Give us a call
Life without digital notifications
People are gob-smacked when I say; “I haven’t got a mobile phone.”
The sound of amazement and words of bemusement and disbelief follow. They struggle with this concept. “How do you survive?” They ask.
Then I spend the next ten minutes giving them a monologue of my thoughts on mobile phones and how they’ve removed something human about us in the way we communicate with each other which is in itself irony. Like a bore I tell them how we used to communicate with school friends or work colleagues very well without modern day technology. They look at me with puzzlement written across their face. They look at me like I’m from Bedrock and I’m best friends with Fred Flintstone (they may be right).
You should see their face when I tell them I haven't got a tablet or computer either! Many struggle to pick their chin up off the floor at this news.
I ask myself; is life easier with a mobile phone? And I answer; yes or at least it should be. But unfortunately I can’t help thinking that some people can’t function as a human being without one. Every five minutes they have to check to see if they’ve got a message or text. If they haven’t they think their friends don’t love them anymore. They become agitated and stressed out. Dare I say it; the small device that should enhance our life is destroying it. There, I’ve said it – don’t shoot me, it’s only my opinion – just my opinion.
I couldn’t help think that week four’s experiment was going to be an easy one for me. As unbelievable as it may sound my only form of digital communication is a small laptop that I access the internet from. I check e-mails and one or two websites that interest me a couple of times a day. This information surprises lots of people but I’ve never felt the need to have anything else as digital information. I was sure the experiment of turning off my laptop and not accessing my e-mails would be easy but before I knew it I realised I was wrong. Here are my four days without digital notification…
I turned off my laptop in the evening in preparation for the experiment the following day. Knowing I wouldn’t be seeing an e-mail or accessing the internet for four days it felt a little weird. I took Bobby for a walk but something was nagging me. At one point I thought of a question to ask Sarah and wished I had a mobile phone to ask her immediately. How strange I thought, I’ve never felt like that before. Was it because I wasn’t able to access my laptop? Was it because I knew I lacked the ability of technological communication and was searching for some other way of connecting? Whatever it was it was weird and the first day hadn’t even begun yet.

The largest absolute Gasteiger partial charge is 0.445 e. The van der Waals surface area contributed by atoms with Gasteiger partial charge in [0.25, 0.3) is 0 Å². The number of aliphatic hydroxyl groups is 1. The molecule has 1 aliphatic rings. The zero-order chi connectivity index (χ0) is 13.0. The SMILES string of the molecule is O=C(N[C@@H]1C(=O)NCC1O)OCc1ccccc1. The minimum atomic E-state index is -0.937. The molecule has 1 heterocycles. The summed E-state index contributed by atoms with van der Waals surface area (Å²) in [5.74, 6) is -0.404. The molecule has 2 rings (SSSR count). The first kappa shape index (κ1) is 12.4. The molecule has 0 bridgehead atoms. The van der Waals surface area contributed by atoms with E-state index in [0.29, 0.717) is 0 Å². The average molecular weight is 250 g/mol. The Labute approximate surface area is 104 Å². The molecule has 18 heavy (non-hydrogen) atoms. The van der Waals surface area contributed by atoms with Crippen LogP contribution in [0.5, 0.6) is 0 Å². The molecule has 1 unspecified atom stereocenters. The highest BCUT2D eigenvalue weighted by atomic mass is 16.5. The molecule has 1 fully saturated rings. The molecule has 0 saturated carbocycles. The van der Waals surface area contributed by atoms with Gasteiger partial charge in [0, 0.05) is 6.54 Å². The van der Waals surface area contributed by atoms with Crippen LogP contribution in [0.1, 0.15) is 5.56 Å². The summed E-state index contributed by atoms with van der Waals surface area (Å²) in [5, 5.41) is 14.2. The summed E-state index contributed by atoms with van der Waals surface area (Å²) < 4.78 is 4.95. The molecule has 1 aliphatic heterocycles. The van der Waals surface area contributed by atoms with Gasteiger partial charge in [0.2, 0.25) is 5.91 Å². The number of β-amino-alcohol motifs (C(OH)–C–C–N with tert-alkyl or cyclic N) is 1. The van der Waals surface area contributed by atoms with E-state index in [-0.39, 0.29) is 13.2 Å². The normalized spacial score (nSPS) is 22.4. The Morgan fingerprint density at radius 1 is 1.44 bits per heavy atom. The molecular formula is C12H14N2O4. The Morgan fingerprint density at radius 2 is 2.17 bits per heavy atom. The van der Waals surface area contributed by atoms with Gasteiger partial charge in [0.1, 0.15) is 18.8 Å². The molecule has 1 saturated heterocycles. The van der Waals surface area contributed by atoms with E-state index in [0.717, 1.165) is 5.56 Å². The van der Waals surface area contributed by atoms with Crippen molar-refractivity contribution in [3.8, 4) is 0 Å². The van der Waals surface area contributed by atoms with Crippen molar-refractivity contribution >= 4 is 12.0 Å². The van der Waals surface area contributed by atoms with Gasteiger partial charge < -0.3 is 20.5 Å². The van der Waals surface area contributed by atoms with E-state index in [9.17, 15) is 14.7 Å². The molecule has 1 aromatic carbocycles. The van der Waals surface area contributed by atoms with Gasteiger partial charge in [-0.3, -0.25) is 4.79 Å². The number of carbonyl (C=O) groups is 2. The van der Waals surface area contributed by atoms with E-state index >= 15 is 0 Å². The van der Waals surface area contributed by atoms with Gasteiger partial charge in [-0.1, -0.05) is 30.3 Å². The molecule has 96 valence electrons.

Day one; I woke up and I naturally thought about checking my e-mails, the evening before I’d blogged week three’s experiment before turning off the laptop. Sometime later in the evening Sarah told me she started to read it but gave it up because it was too long. She told me a blog should be short. It was constructive criticism but seeing as I didn’t even know what a blog was before I’d started the Great Wake Up blog I took it a little too personally and worried what other bloggers thought of it. Of course I wasn’t blogging to impress anyone but I wanted the blogs to be truthful and interesting at the same time. Had I bored fellow bloggers? I couldn’t help think technology was causing me some stress.
For the majority of the first day I couldn’t stop thinking about not being able to access my e-mails and to be honest I didn’t find it easy. I started to see not accessing digital notifications in a different light and at one point I started to sympathise with people who lose their mobile phone - strange thoughts indeed.
These clinging feelings had disappeared by day two. As soon as I woke up I did think of accessing my e-mails but then I realised I was unable to do so. My original feelings towards communication were back. I struggled to work out if this made me complex, indifferent or undecided. Without stating the obvious my afternoon break seemed longer, it felt like I had more time on my hands. In the evening there was the odd thought about this experiment but the second day was certainly easier than the first.
I was away from home for day three and my time was occupied all day so I didn’t miss not accessing my e-mails, out of sight out of mind as they say. But there was still that moment in the morning of a feeling that I was missing something which led me to think if my time was more filled up would I need e-mails et al at all - more musing.
On the last day I was itching to access my e-mails. There’s always that disappointment when you receive spam or Amazon recommending something you’ve already bought from them but the joy you get when you receive an e-mail from someone you haven’t heard for a while or good news is a true joy. Technology is here to stay and will always advance and I suppose the only way of getting the most out of it is to embrace it and work with it but at the same time be aware of what you’re doing with it and how it’s affecting your life. I realised through this experiment that I was no better than the mobile phone-toting generation I’ve criticised so many times. The only difference is my digital communication fix comes from e-mail from my laptop. However I didn’t feel the need to run out and buy a mobile phone.
The only question left to answer was; in modern times is communication in this form addiction or a necessity? I was unsure of the answer. I wondered what Fred Flintstone thought? Maybe I need to call Barney Rubble. Anyone got his number?